To diagnose a patient as “brain dead,” health care providers must be able to conduct an evaluation that finds no sign of brain activity and no chance that a patient will recover after being taken off life support. Guidelines exist to help hospitals make these determinations, as patients who are brain dead continue to have a pulse and feel warm to the skin.
Though the JAMA study didn’t evaluate whether patients have been declared brain dead when they actually weren’t, it did show that updated guidelines set in 2010 by the American Academy of Neurology haven’t been built into hospitals consistently. It’s possible that health care providers are practicing above or even below what the policies require, though researchers haven’t evaluated outcomes, says Dr. David Greer, a neurologist at Yale University School of Medicine and lead author of the study.
The problem is that without standard policies, hospital staff could mispronounce or mis-determine brain death, he says. While no cases of this have been reported, the study authors caution that doctors and hospital administrators should not assume their policies are working fine and no changes are needed.
Of 492 hospitals evaluated for the study, just over a third required that a health care provider have expertise in neurology or neurosurgery to determine brain death, and 43 percent stipulated that an attending physician make the determination. But 150 policies didn’t mention who should do it, meaning that less-experienced doctors could be making decisions.
Type of health care professional performing brain death determinationCourtesy JAMA Neurology
About 66 percent of hospitals required two separate examinations to determine brain death and nearly 21 percent required one examination. In cases in which patients had a heart attack, 29 hospitals specified staff are to wait for at least 24 hours before determining brain death. When testing for brain death was being considered, 201 hospitals had policies requiring them to notify organ procurement organizations. The longer patients are brain dead, the more difficult it can be to donate their organs.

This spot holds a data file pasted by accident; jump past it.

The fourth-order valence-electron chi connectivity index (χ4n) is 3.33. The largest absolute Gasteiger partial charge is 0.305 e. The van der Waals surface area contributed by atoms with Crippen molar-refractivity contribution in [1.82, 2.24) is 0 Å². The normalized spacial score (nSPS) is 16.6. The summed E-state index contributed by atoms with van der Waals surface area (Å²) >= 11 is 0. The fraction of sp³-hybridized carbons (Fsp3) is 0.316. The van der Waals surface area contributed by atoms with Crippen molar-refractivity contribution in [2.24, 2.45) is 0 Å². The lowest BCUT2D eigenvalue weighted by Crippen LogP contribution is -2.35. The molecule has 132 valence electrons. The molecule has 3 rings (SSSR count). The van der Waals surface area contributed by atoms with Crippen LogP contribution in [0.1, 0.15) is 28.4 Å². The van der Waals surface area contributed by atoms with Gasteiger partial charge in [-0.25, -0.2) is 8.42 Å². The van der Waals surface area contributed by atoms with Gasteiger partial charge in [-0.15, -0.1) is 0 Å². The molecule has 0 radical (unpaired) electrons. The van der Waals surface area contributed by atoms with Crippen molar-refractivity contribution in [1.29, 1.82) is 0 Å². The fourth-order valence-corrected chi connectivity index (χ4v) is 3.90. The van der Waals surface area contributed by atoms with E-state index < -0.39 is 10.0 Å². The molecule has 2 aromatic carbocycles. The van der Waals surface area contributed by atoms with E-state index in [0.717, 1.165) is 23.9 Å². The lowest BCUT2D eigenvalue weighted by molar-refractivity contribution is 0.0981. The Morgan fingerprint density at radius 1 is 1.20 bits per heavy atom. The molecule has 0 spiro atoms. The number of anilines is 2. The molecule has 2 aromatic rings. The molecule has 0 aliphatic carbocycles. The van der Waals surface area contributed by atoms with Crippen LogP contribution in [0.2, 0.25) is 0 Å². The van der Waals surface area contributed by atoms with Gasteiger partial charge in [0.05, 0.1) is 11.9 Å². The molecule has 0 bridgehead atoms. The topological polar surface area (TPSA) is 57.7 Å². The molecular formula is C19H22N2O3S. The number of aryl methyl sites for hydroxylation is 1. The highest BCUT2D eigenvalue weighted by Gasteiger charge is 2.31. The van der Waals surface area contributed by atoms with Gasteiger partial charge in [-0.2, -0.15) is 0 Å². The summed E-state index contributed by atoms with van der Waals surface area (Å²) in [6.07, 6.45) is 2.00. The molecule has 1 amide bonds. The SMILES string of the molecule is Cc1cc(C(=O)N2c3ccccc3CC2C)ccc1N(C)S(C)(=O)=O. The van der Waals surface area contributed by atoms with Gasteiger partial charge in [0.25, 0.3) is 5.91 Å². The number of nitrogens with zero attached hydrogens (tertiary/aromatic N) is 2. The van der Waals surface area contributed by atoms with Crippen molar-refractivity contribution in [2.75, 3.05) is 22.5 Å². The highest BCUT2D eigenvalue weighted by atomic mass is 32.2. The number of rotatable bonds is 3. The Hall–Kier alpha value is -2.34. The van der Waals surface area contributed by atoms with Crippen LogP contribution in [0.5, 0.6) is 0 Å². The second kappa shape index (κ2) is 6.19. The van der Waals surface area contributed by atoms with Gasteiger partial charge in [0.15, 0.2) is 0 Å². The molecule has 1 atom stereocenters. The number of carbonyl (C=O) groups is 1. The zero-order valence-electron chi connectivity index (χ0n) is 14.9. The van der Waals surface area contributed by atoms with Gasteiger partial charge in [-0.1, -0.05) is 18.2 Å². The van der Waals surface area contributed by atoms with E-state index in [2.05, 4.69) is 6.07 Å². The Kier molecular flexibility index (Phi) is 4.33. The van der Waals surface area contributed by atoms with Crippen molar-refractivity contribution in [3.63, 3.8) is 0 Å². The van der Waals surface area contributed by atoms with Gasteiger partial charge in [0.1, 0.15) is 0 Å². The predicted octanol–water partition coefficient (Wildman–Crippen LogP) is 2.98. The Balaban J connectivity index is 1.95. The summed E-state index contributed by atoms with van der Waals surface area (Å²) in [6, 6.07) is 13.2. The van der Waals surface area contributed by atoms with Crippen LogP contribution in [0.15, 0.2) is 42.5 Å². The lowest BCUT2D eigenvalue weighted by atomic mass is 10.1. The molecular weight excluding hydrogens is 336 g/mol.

The 2010 guidelines from the American Academy of Neurology followed a study researchers conducted about hospital policies in 2008, in which the 50 U.S. News best hospitals for neurology and neurosurgery were evaluated. Researchers found hospital policies varied significantly, and the new guidelines subsequently created a detailed checklist and step-by-step instructions for determining brain death.
“That study was performed because I noticed there were different policies in the hospitals where I was practicing,” Greer says. “I thought, ‘How could there be different policies for brain death? They should be the same everywhere.’”
Monday’s study aimed to see whether hospitals have changed their policies to be in accordance with the ones set by the American Academy of Neurology. This time the study expanded to all institutions, not just those ranked as high performers by U.S. News. Researchers were able to access 508 policies of an estimated 650 hospitals with intensive care units, and 492 provided enough data to use in the study. The data analyzed were from June 26, 2012, to July 1, 2015.
“The positive finding was that people had been updating their hospital policies, but not uniformly,” Greer says. “Maybe it’s time for the Joint Commission to step in and make it part of accreditation.”
Among protocols for determining brain death, 408 hospitals required doctors to identify the cause of brain dysfunction, and 463 required that health care professionals note the possibility of medications – such as sedatives or paralytics – be taken into account. In cases like these, patients can appear brain dead but resuscitate later.
When conducting clinical examinations, 441 policies stipulated that a patient must be in a coma, 414 stipulated patients must show no reaction to pain, 456 stipulated patients show no eye reactions, and 305 stipulated patients show no spontaneous respiration while receiving oxygen through a breathing tube.
Specifics of Clinical Examination RequirementsCourtesy JAMA Neurology
To receive data from hospitals, researchers had to agree not to publish information that could identify them, so the study does not identify whether hospitals are clustered by certain geographic areas. The paper does say that the data represent hospitals in all 50 states.